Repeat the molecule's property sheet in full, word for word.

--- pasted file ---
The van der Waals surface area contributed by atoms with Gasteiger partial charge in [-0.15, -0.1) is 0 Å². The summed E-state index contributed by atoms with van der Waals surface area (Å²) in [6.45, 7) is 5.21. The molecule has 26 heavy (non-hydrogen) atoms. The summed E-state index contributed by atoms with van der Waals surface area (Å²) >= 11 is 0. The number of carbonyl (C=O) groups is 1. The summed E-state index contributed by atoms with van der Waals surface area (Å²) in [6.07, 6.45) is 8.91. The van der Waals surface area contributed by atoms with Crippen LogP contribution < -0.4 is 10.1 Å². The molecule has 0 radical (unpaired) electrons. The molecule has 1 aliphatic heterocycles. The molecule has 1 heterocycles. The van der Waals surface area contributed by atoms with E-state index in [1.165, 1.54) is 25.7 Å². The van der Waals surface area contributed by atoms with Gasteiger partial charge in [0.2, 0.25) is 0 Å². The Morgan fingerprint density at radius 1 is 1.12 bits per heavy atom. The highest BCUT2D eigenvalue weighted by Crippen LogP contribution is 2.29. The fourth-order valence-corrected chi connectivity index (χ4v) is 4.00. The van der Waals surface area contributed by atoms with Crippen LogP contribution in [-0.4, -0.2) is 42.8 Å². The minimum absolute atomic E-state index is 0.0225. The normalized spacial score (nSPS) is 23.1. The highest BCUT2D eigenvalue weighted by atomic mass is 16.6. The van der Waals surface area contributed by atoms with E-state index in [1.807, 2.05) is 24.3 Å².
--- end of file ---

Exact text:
The van der Waals surface area contributed by atoms with Gasteiger partial charge in [-0.15, -0.1) is 0 Å². The summed E-state index contributed by atoms with van der Waals surface area (Å²) in [6.45, 7) is 5.21. The molecule has 26 heavy (non-hydrogen) atoms. The summed E-state index contributed by atoms with van der Waals surface area (Å²) >= 11 is 0. The number of carbonyl (C=O) groups is 1. The summed E-state index contributed by atoms with van der Waals surface area (Å²) in [6.07, 6.45) is 8.91. The van der Waals surface area contributed by atoms with Crippen LogP contribution < -0.4 is 10.1 Å². The molecule has 0 radical (unpaired) electrons. The molecule has 1 aliphatic heterocycles. The molecule has 1 heterocycles. The van der Waals surface area contributed by atoms with E-state index in [1.165, 1.54) is 25.7 Å². The van der Waals surface area contributed by atoms with Gasteiger partial charge in [0.2, 0.25) is 0 Å². The Morgan fingerprint density at radius 1 is 1.12 bits per heavy atom. The highest BCUT2D eigenvalue weighted by Crippen LogP contribution is 2.29. The fourth-order valence-corrected chi connectivity index (χ4v) is 4.00. The van der Waals surface area contributed by atoms with Crippen LogP contribution in [-0.4, -0.2) is 42.8 Å². The minimum absolute atomic E-state index is 0.0225. The normalized spacial score (nSPS) is 23.1. The highest BCUT2D eigenvalue weighted by atomic mass is 16.6. The van der Waals surface area contributed by atoms with E-state index in [1.807, 2.05) is 24.3 Å².